The U.S. wars in Iraq and Afghanistan have been covered extensively by the television news media, thanks in part to embedding, an arrangement between media outlets and the military to allow civilian journalists to travel with the troops into active war zones. Embedding is a new phenomenon that was born of journalist frustration with having to report the previous Gulf War at a distance [source: Ignatius]. While the effectiveness and objectivity of embedded journalism has come under fire, it is unquestionably one of the most extreme and dangerous jobs in TV.
In January 2006, ABC anchorman Bob Woodruff and his cameraman Doug Vogt were seriously injured when their Army infantry convoy tripped a roadside bomb called an improvised explosive device (IED). Woodruff sustained traumatic brain injury from the rocks and debris that pierced his skull during the explosion and suffers lingering speech difficulties from the trauma. Vogt also sustained injuries to his head, as well as a broken shoulder [source: Weiss].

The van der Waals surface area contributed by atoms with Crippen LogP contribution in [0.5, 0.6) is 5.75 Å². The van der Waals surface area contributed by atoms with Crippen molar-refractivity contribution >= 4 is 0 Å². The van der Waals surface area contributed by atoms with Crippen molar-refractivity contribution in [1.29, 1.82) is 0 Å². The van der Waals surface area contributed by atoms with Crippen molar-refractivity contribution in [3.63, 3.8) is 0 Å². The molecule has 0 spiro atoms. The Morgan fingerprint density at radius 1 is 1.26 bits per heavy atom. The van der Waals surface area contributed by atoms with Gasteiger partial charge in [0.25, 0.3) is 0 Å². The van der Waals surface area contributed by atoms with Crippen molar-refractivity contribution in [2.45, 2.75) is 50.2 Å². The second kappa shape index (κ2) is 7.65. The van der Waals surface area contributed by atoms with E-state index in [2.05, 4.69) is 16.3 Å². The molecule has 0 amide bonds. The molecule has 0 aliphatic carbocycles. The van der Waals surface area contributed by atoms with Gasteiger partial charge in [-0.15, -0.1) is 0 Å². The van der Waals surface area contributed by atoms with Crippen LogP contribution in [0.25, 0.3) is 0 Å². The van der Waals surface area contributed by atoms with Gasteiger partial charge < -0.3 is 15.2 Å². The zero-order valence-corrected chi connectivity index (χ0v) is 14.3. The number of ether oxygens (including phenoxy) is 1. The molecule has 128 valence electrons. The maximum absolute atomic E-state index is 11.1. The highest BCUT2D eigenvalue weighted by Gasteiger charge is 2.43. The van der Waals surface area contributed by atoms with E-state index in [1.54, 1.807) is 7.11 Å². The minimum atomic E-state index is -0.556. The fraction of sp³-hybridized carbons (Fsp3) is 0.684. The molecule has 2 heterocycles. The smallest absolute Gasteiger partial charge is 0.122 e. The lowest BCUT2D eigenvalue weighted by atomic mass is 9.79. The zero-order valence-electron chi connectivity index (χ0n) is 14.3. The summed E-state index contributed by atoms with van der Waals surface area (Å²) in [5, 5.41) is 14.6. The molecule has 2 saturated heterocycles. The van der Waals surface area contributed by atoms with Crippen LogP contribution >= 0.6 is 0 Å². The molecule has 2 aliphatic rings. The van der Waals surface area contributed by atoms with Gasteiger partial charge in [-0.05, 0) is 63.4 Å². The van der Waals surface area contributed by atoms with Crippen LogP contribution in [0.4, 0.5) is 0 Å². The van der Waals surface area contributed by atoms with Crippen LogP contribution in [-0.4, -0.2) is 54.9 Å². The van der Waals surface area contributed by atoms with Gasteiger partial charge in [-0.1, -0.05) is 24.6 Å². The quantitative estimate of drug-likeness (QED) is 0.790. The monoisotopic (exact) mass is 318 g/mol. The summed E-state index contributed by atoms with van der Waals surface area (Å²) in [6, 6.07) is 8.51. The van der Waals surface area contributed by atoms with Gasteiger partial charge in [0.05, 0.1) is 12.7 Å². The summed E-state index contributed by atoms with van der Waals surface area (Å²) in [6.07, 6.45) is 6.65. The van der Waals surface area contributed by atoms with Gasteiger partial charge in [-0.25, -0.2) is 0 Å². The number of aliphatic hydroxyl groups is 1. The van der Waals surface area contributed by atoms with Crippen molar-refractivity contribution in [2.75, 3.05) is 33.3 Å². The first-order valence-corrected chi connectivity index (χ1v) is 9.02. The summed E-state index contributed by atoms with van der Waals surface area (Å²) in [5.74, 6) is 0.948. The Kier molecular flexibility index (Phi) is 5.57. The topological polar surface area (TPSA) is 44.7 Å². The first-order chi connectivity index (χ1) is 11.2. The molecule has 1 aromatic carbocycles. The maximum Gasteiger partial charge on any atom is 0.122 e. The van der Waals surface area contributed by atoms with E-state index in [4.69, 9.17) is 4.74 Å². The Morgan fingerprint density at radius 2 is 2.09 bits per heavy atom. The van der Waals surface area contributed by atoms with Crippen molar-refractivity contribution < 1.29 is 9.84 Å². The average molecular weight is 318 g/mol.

Unfortunately, Woodruff isn't alone. IEDs have severely injured and even killed a number of embedded TV and print journalists. Over a few difficult months in 2009, British and Canadian journalists were killed in separate IED explosions while traveling the treacherous roads of Afghanistan; several more TV journalists lost limbs [source: Boone].
According to the Committee to Protect Journalists, the dual wars in Iraq and Afghanistan have been the most dangerous for media in modern history [source: Weiss].
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